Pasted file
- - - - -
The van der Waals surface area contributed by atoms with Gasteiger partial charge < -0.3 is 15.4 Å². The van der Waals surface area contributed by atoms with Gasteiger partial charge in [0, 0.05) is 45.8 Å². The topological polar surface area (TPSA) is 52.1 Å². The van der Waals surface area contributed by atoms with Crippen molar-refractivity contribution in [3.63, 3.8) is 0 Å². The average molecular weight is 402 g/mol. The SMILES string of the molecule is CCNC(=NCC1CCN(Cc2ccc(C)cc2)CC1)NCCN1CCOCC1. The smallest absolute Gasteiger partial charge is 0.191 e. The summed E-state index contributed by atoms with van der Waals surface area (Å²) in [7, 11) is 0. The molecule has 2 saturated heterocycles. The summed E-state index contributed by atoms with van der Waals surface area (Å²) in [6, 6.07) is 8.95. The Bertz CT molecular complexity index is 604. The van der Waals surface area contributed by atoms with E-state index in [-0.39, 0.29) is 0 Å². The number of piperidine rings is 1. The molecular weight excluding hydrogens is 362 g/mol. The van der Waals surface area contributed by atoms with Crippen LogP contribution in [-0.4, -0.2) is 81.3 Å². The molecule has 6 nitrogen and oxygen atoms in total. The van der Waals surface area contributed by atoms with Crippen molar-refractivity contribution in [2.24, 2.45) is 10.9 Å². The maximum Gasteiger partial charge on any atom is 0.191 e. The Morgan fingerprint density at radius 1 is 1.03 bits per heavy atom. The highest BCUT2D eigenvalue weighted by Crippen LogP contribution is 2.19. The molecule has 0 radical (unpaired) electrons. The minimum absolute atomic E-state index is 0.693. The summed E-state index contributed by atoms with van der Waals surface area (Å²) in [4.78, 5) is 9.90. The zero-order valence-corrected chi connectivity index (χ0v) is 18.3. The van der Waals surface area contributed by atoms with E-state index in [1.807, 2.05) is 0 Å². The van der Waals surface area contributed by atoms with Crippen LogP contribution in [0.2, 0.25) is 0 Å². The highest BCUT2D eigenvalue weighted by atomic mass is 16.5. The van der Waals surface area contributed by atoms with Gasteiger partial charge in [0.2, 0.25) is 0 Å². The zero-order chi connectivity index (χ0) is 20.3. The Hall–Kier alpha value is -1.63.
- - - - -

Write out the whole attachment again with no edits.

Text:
The van der Waals surface area contributed by atoms with Gasteiger partial charge < -0.3 is 15.4 Å². The van der Waals surface area contributed by atoms with Gasteiger partial charge in [0, 0.05) is 45.8 Å². The topological polar surface area (TPSA) is 52.1 Å². The van der Waals surface area contributed by atoms with Crippen molar-refractivity contribution in [3.63, 3.8) is 0 Å². The average molecular weight is 402 g/mol. The SMILES string of the molecule is CCNC(=NCC1CCN(Cc2ccc(C)cc2)CC1)NCCN1CCOCC1. The smallest absolute Gasteiger partial charge is 0.191 e. The summed E-state index contributed by atoms with van der Waals surface area (Å²) in [7, 11) is 0. The molecule has 2 saturated heterocycles. The summed E-state index contributed by atoms with van der Waals surface area (Å²) in [6, 6.07) is 8.95. The Bertz CT molecular complexity index is 604. The van der Waals surface area contributed by atoms with E-state index in [-0.39, 0.29) is 0 Å². The number of piperidine rings is 1. The molecular weight excluding hydrogens is 362 g/mol. The van der Waals surface area contributed by atoms with Crippen LogP contribution in [-0.4, -0.2) is 81.3 Å². The molecule has 6 nitrogen and oxygen atoms in total. The van der Waals surface area contributed by atoms with Crippen molar-refractivity contribution in [2.24, 2.45) is 10.9 Å². The maximum Gasteiger partial charge on any atom is 0.191 e. The Morgan fingerprint density at radius 1 is 1.03 bits per heavy atom. The highest BCUT2D eigenvalue weighted by Crippen LogP contribution is 2.19. The molecule has 0 radical (unpaired) electrons. The minimum absolute atomic E-state index is 0.693. The summed E-state index contributed by atoms with van der Waals surface area (Å²) in [4.78, 5) is 9.90. The zero-order valence-corrected chi connectivity index (χ0v) is 18.3. The van der Waals surface area contributed by atoms with E-state index in [1.807, 2.05) is 0 Å². The van der Waals surface area contributed by atoms with Crippen LogP contribution in [0.2, 0.25) is 0 Å². The highest BCUT2D eigenvalue weighted by atomic mass is 16.5. The van der Waals surface area contributed by atoms with Gasteiger partial charge in [0.2, 0.25) is 0 Å². The zero-order chi connectivity index (χ0) is 20.3. The Hall–Kier alpha value is -1.63.